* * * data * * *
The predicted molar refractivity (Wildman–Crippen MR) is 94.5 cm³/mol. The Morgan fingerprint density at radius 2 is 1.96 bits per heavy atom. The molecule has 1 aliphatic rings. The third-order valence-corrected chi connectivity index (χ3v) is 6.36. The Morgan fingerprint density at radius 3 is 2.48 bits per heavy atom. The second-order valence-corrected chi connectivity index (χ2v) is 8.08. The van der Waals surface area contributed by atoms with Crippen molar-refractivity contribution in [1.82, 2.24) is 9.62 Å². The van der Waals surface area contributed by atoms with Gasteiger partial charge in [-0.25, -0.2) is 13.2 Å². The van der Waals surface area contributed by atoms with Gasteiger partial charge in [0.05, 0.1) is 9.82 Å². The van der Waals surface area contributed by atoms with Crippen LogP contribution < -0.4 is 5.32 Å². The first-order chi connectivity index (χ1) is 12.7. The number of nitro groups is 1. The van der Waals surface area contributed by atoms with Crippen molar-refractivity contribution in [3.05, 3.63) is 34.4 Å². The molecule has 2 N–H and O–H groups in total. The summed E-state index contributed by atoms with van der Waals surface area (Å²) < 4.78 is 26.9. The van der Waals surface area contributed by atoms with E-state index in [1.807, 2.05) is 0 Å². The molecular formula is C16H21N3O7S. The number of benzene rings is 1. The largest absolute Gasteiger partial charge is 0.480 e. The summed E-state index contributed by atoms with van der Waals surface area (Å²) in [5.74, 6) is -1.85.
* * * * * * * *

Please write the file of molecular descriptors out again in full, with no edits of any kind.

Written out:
The predicted molar refractivity (Wildman–Crippen MR) is 94.5 cm³/mol. The Morgan fingerprint density at radius 2 is 1.96 bits per heavy atom. The molecule has 1 aliphatic rings. The third-order valence-corrected chi connectivity index (χ3v) is 6.36. The Morgan fingerprint density at radius 3 is 2.48 bits per heavy atom. The second-order valence-corrected chi connectivity index (χ2v) is 8.08. The van der Waals surface area contributed by atoms with Crippen molar-refractivity contribution in [1.82, 2.24) is 9.62 Å². The van der Waals surface area contributed by atoms with Gasteiger partial charge in [-0.25, -0.2) is 13.2 Å². The van der Waals surface area contributed by atoms with Gasteiger partial charge in [0.05, 0.1) is 9.82 Å². The van der Waals surface area contributed by atoms with Crippen LogP contribution < -0.4 is 5.32 Å². The first-order chi connectivity index (χ1) is 12.7. The number of nitro groups is 1. The van der Waals surface area contributed by atoms with Crippen molar-refractivity contribution in [3.05, 3.63) is 34.4 Å². The molecule has 2 N–H and O–H groups in total. The summed E-state index contributed by atoms with van der Waals surface area (Å²) < 4.78 is 26.9. The van der Waals surface area contributed by atoms with E-state index in [1.807, 2.05) is 0 Å². The molecular formula is C16H21N3O7S. The number of benzene rings is 1. The largest absolute Gasteiger partial charge is 0.480 e. The summed E-state index contributed by atoms with van der Waals surface area (Å²) in [5.74, 6) is -1.85.